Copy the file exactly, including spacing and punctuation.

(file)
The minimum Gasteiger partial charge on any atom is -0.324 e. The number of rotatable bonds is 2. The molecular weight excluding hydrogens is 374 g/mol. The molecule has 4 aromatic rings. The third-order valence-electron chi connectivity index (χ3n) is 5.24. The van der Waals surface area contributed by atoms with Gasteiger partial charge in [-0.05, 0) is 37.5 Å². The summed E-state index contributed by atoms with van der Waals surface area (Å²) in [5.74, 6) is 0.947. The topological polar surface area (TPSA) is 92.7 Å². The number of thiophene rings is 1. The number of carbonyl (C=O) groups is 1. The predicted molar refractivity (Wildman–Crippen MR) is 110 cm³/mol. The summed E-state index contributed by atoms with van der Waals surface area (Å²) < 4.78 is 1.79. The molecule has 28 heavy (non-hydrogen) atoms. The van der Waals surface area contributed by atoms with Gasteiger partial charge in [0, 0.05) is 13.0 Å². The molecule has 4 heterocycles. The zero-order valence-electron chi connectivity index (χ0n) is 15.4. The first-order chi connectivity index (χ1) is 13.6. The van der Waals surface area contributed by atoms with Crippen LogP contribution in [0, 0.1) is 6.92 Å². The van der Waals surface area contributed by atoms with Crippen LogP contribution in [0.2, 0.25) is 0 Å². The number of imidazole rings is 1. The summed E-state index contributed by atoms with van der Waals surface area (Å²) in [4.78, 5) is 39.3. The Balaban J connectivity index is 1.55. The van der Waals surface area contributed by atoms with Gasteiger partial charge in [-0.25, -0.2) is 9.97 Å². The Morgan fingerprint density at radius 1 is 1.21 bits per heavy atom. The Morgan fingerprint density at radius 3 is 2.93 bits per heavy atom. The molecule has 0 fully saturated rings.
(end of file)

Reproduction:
The minimum Gasteiger partial charge on any atom is -0.324 e. The number of rotatable bonds is 2. The molecular weight excluding hydrogens is 374 g/mol. The molecule has 4 aromatic rings. The third-order valence-electron chi connectivity index (χ3n) is 5.24. The van der Waals surface area contributed by atoms with Gasteiger partial charge in [-0.05, 0) is 37.5 Å². The summed E-state index contributed by atoms with van der Waals surface area (Å²) in [5.74, 6) is 0.947. The topological polar surface area (TPSA) is 92.7 Å². The number of thiophene rings is 1. The number of carbonyl (C=O) groups is 1. The predicted molar refractivity (Wildman–Crippen MR) is 110 cm³/mol. The summed E-state index contributed by atoms with van der Waals surface area (Å²) < 4.78 is 1.79. The molecule has 28 heavy (non-hydrogen) atoms. The van der Waals surface area contributed by atoms with Gasteiger partial charge in [0, 0.05) is 13.0 Å². The molecule has 4 heterocycles. The zero-order valence-electron chi connectivity index (χ0n) is 15.4. The first-order chi connectivity index (χ1) is 13.6. The van der Waals surface area contributed by atoms with Crippen LogP contribution in [0, 0.1) is 6.92 Å². The van der Waals surface area contributed by atoms with Crippen LogP contribution in [0.2, 0.25) is 0 Å². The number of imidazole rings is 1. The summed E-state index contributed by atoms with van der Waals surface area (Å²) in [4.78, 5) is 39.3. The Balaban J connectivity index is 1.55. The van der Waals surface area contributed by atoms with Gasteiger partial charge in [-0.25, -0.2) is 9.97 Å². The Morgan fingerprint density at radius 1 is 1.21 bits per heavy atom. The Morgan fingerprint density at radius 3 is 2.93 bits per heavy atom. The molecule has 0 fully saturated rings.